Monday, September 21, 2020
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LA Clippers get final city approval to build Inglewood arena
By Greg Beachman, Associated Press
Published September 8, 2020

Los Angeles Clippers’ Patrick Beverley (21) reacts to winning the game with teammate Paul George, left, after their game with their NBA conference semifinal playoff basketball game with the Denver Nuggets Monday, Sept. 7, 2020, in Lake Buena Vista, Fla. LA defeated the Nuggets 113-107. (AP Photo/Mark J. Terrill)

The Los Angeles Clippers have received final approval from Inglewood’s city government to begin construction on their new arena next summer.

The Clippers announced the approval from the city council Tuesday, along with a joint deal to buy the publicly owned property on the arena site for $66.25 million.

Clippers owner Steve Ballmer is building a privately financed 18,000-seat arena along with a practice facility and corporate offices for his NBA franchise, which has shared Staples Center downtown with the Los Angeles Lakers and the NHL’s Los Angeles Kings since it opened in 1999.

Ballmer intends to open his new arena in 2024, immediately following the expiration of his team’s lease at Staples Center. The Clippers plan to break ground on the estimated $1.2 billion project in 2021.

The Clippers immediately opened a wait list for season tickets at their new arena. The naming rights to the project currently called the Inglewood Basketball and Entertainment Center are already being shopped worldwide in a partnership with CAA Sports.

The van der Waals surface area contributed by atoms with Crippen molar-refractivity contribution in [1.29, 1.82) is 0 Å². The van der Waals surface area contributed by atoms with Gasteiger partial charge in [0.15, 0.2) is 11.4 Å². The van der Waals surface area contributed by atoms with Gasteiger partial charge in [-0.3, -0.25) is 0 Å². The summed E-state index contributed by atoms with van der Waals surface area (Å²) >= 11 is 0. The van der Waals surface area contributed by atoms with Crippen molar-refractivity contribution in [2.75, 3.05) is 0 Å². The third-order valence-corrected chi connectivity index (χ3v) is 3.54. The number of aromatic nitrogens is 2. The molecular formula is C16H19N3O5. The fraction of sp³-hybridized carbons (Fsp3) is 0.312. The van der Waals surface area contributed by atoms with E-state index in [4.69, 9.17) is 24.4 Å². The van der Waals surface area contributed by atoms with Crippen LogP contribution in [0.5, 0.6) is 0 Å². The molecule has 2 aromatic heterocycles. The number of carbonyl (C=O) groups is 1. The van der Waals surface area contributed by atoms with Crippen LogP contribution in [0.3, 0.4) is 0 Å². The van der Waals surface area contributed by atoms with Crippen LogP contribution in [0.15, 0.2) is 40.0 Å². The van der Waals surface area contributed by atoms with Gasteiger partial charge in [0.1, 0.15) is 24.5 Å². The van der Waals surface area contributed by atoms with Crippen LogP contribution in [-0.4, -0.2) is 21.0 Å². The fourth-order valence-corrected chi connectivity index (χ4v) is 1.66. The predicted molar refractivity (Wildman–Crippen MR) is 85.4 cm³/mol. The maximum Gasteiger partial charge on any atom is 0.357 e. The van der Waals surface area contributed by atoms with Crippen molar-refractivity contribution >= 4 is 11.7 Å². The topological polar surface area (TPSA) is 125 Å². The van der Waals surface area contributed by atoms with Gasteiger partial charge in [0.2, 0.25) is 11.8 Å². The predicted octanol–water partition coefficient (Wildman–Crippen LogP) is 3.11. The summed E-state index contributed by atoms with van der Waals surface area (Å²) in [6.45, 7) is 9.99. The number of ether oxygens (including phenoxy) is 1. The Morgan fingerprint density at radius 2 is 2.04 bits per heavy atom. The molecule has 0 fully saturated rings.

“Today is a new chapter for the Inglewood Basketball and Entertainment Center, as we move from the land use entitlement process and look toward construction,” Clippers President of Business Operations Gillian Zucker said in a statement. “Every part of IBEC is being designed with purpose — with an unapologetic intensity that will define the experience together for players, musical talent and fans alike. This arena will prove, beyond a shadow of a doubt, that there is no replacement for live basketball and entertainment.”

Inglewood’s approval was expected for a project that claims it will create 1,500 full-time jobs and $100 million in tax revenue over its first 15 years in business.

The only major obstacle to Ballmer’s plans to date has been the Madison Square Garden Company, which owned the venerable Forum just north of the Clippers’ proposed site. MSG sued Inglewood, California Gov. Gavin Newsom and the state Legislature to slow Ballmer’s progress, apparently fearing competition for concerts and other events.

Ballmer, the former Microsoft CEO with an estimated net worth of about $75 billion, solved that problem in March by buying the Forum outright for $400 million in cash. He says he will continue to operate the famed home of the 1980s Showtime Lakers as a live music venue.

The Clippers’ arena site and the Forum are separated only by SoFi Stadium, the new $5 billion football arena and surrounding development built by Los Angeles Rams owner Stan Kroenke. SoFi Stadium opens Sunday with the Rams’ season opener against the Dallas Cowboys.

When the Clippers’ new home is built, four significant arenas — SoFi Stadium contains a 6,000-seat performance venue in addition to the main football stadium — will sit one mile apart.

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